Back to Work: From ‘Intern’ to ‘Return’

Categories: Business News, Chamber News, Human Resources


Our Indiana INTERNnet program has been touting "returnships" the last several years. The benefits are plentiful for both employers and those seeking to re-enter the workforce.

Check out some analysis below from the Challenger Gray & Christmas outplacement and consulting firm:

“Employers are consistently wary of employment gaps brought on by a layoff, parenthood, or some other life event that prohibits working. A ‘returnship’ for former or transitioning professionals with otherwise sterling employment records, but prolonged unemployment, solves this issue,” said John A. Challenger, chief executive officer of global outplacement and business coaching consultancy Challenger, Gray & Christmas, Inc.

“Candidates, such as returning mothers or retirees, who have been out of work for six months or longer are perceived as having outdated skills.  As a result, they are often screened out early in the recruiting process.  A ‘returnship’ on a resume shows the employer that the candidates are willing to learn, have updated training and recent on-the-job experience, making them much more marketable,” said Challenger.

“The benefit to companies, unlike with entry-level interns, is that returnees can be assigned more complicated projects depending on their previous industry experience and set of skills.”

According to an article in the Harvard Business Review, Goldman Sachs offered an 8 week paid “returnship” for non-client facing departments in 2008. The effort resulted in 6 hirings from the 11 attendees. Since then, the program has grown to include positions nationwide and helped 120 individuals return to the workforce, according the company’s 2011 Environmental, Social and Governance Report. Moreover, those enrolled took on advanced tasks, such as developing training programs or creating mechanisms for client confidentiality.

“Companies would be wise to invest in ‘returnship’ programs in order to find and develop the right talent for their organization, which does not always mean the youngest or most malleable. Older professionals, returning mothers, and veterans already have the on-the-job experience most internships are created to impart on college-aged job seekers,” said Challenger.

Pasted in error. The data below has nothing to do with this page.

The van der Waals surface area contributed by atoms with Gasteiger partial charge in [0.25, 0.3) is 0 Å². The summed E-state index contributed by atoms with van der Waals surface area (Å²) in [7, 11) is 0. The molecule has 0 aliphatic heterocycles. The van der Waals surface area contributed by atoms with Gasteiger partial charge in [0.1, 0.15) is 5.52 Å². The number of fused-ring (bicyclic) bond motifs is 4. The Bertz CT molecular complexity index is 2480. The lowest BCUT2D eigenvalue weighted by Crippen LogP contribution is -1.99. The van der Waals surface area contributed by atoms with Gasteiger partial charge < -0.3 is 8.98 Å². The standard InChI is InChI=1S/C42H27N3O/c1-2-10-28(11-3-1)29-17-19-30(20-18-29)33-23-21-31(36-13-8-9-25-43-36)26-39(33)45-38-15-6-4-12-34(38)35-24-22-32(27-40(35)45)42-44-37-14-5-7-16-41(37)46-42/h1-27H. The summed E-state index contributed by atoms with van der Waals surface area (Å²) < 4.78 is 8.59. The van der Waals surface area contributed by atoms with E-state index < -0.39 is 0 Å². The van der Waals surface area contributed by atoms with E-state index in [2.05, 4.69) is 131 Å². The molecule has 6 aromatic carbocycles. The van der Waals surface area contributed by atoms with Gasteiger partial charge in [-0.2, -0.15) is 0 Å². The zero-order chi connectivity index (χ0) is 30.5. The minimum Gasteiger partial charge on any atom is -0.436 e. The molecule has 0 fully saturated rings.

“Professionals interested in pursuing this sort of opportunity should not sit back and wait for a company to develop a ‘returnship’ program. Request meetings with high-level executives at companies that interest you and suggest starting such a program yourself. If you can convince one company of the benefits, others may follow suit.

“Professionals should treat the process as a constant interview. Take initiative, show how you can benefit the company, befriend those who are already employed with the organization, always be on time and professional, and seek feedback,” offered Challenger.
 
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Who Benefits From “Returnships?”

The Returning Parent – Mothers and fathers who have left the job market to raise a family often return to biased employers who are wary of their skill sets and absence from the workforce.

Transitioning Military – Former military have extensive on-the-job training in new technology, leadership development, and discipline, but lack experience with corporate culture a “returnship” would offer.

Older Workers – Older professionals have to deal with age discrimination, as well as potential gaps in employment.

Expatriates – Workers going to other countries for employment would gain necessary and helpful experience in another culture.

Long-term Unemployed – Whatever the reason for the employment gap, a “returnship” would revitalize a resume.

Employers – Recruiting interns who already have extensive on-the-job experience is valuable for any employer, as these professionals are ready to hit the ground running and take on meatier tasks.
 

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